So the fastest growing segment for us over the next few years is semi including the shifts. There will be a strong semiconductor chip. So the mix between segments gives us a little bit of wind in your back and we think our biggest growth opportunity over the next several years is semi. Our incremental gross margin is pretty high on semi north of 50% and so mix between segment helps us. Then mix within segments if you go and look in semi, we inspection by – edge is pretty high gross margin, PVD, all are high share segments, pretty high gross margin because those were very valuable tools for customers.

Edge is a little over, but I think if you look at the mix within segment, within SSG, it’s kind of neutral, trending up longer term but during the year, this mixed changed. That’s why it’s sort of in the quarters now. And then so mix within cycle, within SSG is sort of neutral longer-term positive. I think the next thing is value proposition, you provide to customers. So as we’ve got a whole pilot of disruptive products coming out, we think there is greater value for the customers with those products.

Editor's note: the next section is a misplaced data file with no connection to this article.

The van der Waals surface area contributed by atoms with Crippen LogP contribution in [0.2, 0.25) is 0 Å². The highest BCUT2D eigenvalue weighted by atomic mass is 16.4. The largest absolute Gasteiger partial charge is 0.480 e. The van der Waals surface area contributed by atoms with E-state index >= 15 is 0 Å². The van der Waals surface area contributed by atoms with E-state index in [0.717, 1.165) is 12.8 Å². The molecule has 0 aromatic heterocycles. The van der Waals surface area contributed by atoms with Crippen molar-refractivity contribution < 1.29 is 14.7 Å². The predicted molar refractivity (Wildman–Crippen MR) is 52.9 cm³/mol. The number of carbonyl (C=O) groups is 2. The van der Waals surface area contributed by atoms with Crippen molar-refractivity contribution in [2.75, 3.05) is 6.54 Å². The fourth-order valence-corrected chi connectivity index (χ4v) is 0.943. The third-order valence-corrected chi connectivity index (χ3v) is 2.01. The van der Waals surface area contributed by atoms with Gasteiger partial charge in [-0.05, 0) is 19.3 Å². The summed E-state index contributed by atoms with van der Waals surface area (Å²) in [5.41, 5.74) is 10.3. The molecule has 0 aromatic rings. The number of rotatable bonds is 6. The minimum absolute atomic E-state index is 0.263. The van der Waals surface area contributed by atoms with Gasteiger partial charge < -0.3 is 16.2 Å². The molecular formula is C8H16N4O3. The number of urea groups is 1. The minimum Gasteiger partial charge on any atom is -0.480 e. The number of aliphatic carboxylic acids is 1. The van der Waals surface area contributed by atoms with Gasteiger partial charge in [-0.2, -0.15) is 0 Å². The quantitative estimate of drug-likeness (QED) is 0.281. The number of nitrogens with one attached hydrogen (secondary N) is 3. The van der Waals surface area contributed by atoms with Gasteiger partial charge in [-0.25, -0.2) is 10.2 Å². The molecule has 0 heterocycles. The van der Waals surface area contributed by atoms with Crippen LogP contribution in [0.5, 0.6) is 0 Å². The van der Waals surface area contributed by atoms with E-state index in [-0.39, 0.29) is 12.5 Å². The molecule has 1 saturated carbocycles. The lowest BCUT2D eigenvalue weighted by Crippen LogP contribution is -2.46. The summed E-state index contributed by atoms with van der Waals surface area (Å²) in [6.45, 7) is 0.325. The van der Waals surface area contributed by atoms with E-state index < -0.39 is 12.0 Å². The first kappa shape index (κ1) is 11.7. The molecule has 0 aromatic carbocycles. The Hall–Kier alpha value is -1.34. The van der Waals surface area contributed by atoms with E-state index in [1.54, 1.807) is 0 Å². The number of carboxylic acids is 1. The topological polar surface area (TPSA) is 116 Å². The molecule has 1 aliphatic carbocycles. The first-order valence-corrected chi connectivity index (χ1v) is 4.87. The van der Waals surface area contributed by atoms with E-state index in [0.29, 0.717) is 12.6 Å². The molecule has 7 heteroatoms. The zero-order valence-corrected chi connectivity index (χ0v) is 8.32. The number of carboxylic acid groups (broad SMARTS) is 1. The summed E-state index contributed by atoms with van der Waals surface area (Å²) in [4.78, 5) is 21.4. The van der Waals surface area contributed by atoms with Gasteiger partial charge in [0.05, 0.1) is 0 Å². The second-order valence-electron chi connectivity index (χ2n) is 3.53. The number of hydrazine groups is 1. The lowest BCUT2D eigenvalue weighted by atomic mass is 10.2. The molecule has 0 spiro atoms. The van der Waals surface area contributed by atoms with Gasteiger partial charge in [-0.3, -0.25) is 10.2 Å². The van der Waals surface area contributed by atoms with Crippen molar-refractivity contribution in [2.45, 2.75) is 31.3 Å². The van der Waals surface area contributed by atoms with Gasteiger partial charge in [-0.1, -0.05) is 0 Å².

And then cost, we have a number of initiatives that will help us across this year; material costs will actually help us some. And then it was pretty good year, we got overhead absorption and pretty good share. So last year we got about 120 basis points, 140 basis points increase in gross margin, 2013 versus 2012. Some of that was all of the above, which is some of those saves Alex in 2014. I think we need to work harder and harder on gross margin. I don’t think we’re done, but they are similar levels.

Stephen Chin – UBS Securities LLC

Okay. Thanks for sharing that. I guess last few questions I would have when we open up to the audience and see if they have any questions. Bob, just maybe just to talk a little bit about the merger with Tokyo Electron and things like when did the full changes that you and Gary brought that to the company. Maybe if you can just remind us first of all, what drove that decision and where are we in the process of closing that merger agreements.